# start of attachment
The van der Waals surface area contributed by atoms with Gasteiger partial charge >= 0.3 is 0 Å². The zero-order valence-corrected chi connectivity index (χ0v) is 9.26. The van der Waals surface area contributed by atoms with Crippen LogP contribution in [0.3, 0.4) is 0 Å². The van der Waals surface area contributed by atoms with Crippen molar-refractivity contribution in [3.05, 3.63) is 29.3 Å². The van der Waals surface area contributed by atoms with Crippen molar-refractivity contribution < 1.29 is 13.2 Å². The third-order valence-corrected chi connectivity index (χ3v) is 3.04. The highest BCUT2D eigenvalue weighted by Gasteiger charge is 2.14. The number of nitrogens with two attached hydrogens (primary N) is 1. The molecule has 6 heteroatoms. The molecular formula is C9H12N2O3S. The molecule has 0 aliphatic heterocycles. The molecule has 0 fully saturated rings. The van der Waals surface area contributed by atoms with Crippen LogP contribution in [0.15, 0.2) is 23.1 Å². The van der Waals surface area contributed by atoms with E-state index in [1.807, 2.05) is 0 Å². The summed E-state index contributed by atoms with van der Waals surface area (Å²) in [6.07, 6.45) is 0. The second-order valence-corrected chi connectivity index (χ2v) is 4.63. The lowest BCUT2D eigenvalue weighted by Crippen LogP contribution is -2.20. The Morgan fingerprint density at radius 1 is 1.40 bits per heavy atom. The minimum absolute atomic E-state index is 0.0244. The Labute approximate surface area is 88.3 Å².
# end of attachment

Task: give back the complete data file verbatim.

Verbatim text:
The van der Waals surface area contributed by atoms with Gasteiger partial charge >= 0.3 is 0 Å². The zero-order valence-corrected chi connectivity index (χ0v) is 9.26. The van der Waals surface area contributed by atoms with Crippen LogP contribution in [0.3, 0.4) is 0 Å². The van der Waals surface area contributed by atoms with Crippen molar-refractivity contribution in [3.05, 3.63) is 29.3 Å². The van der Waals surface area contributed by atoms with Crippen molar-refractivity contribution < 1.29 is 13.2 Å². The third-order valence-corrected chi connectivity index (χ3v) is 3.04. The highest BCUT2D eigenvalue weighted by Gasteiger charge is 2.14. The number of nitrogens with two attached hydrogens (primary N) is 1. The molecule has 6 heteroatoms. The molecular formula is C9H12N2O3S. The molecule has 0 aliphatic heterocycles. The molecule has 0 fully saturated rings. The van der Waals surface area contributed by atoms with Crippen LogP contribution in [0.15, 0.2) is 23.1 Å². The van der Waals surface area contributed by atoms with E-state index in [1.807, 2.05) is 0 Å². The summed E-state index contributed by atoms with van der Waals surface area (Å²) in [6.07, 6.45) is 0. The second-order valence-corrected chi connectivity index (χ2v) is 4.63. The lowest BCUT2D eigenvalue weighted by Crippen LogP contribution is -2.20. The Morgan fingerprint density at radius 1 is 1.40 bits per heavy atom. The minimum absolute atomic E-state index is 0.0244. The Labute approximate surface area is 88.3 Å².